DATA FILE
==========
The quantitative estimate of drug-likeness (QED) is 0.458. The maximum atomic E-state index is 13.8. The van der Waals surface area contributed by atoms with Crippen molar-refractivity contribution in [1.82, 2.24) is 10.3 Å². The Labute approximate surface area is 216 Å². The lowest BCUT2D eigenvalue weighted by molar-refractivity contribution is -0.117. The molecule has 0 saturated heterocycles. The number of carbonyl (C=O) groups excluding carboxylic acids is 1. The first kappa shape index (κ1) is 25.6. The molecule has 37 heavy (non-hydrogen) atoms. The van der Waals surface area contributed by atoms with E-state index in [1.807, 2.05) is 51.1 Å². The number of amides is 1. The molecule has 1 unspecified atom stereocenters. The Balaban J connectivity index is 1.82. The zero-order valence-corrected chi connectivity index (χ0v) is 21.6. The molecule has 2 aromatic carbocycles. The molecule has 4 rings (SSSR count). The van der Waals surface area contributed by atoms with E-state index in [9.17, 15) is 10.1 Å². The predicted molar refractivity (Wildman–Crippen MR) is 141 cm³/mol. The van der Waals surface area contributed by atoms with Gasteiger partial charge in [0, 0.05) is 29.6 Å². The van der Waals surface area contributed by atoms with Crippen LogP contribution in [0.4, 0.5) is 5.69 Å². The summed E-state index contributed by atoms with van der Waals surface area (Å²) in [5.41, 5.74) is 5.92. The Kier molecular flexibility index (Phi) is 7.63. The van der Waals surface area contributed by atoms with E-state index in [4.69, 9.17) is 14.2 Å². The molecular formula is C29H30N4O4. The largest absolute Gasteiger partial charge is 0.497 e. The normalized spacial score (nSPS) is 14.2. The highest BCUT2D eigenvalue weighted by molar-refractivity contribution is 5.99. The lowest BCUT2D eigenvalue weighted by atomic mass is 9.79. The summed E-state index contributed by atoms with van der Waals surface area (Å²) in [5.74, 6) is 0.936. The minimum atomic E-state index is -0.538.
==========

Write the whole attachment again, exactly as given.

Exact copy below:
The quantitative estimate of drug-likeness (QED) is 0.458. The maximum atomic E-state index is 13.8. The van der Waals surface area contributed by atoms with Crippen molar-refractivity contribution in [1.82, 2.24) is 10.3 Å². The Labute approximate surface area is 216 Å². The lowest BCUT2D eigenvalue weighted by molar-refractivity contribution is -0.117. The molecule has 0 saturated heterocycles. The number of carbonyl (C=O) groups excluding carboxylic acids is 1. The first kappa shape index (κ1) is 25.6. The molecule has 37 heavy (non-hydrogen) atoms. The van der Waals surface area contributed by atoms with E-state index in [1.807, 2.05) is 51.1 Å². The number of amides is 1. The molecule has 1 unspecified atom stereocenters. The Balaban J connectivity index is 1.82. The zero-order valence-corrected chi connectivity index (χ0v) is 21.6. The molecule has 2 aromatic carbocycles. The molecule has 4 rings (SSSR count). The van der Waals surface area contributed by atoms with E-state index in [9.17, 15) is 10.1 Å². The predicted molar refractivity (Wildman–Crippen MR) is 141 cm³/mol. The van der Waals surface area contributed by atoms with Gasteiger partial charge in [0, 0.05) is 29.6 Å². The van der Waals surface area contributed by atoms with Crippen LogP contribution in [0.4, 0.5) is 5.69 Å². The summed E-state index contributed by atoms with van der Waals surface area (Å²) in [5.41, 5.74) is 5.92. The Kier molecular flexibility index (Phi) is 7.63. The van der Waals surface area contributed by atoms with E-state index in [4.69, 9.17) is 14.2 Å². The molecular formula is C29H30N4O4. The largest absolute Gasteiger partial charge is 0.497 e. The normalized spacial score (nSPS) is 14.2. The highest BCUT2D eigenvalue weighted by molar-refractivity contribution is 5.99. The lowest BCUT2D eigenvalue weighted by atomic mass is 9.79. The summed E-state index contributed by atoms with van der Waals surface area (Å²) in [5.74, 6) is 0.936. The minimum atomic E-state index is -0.538.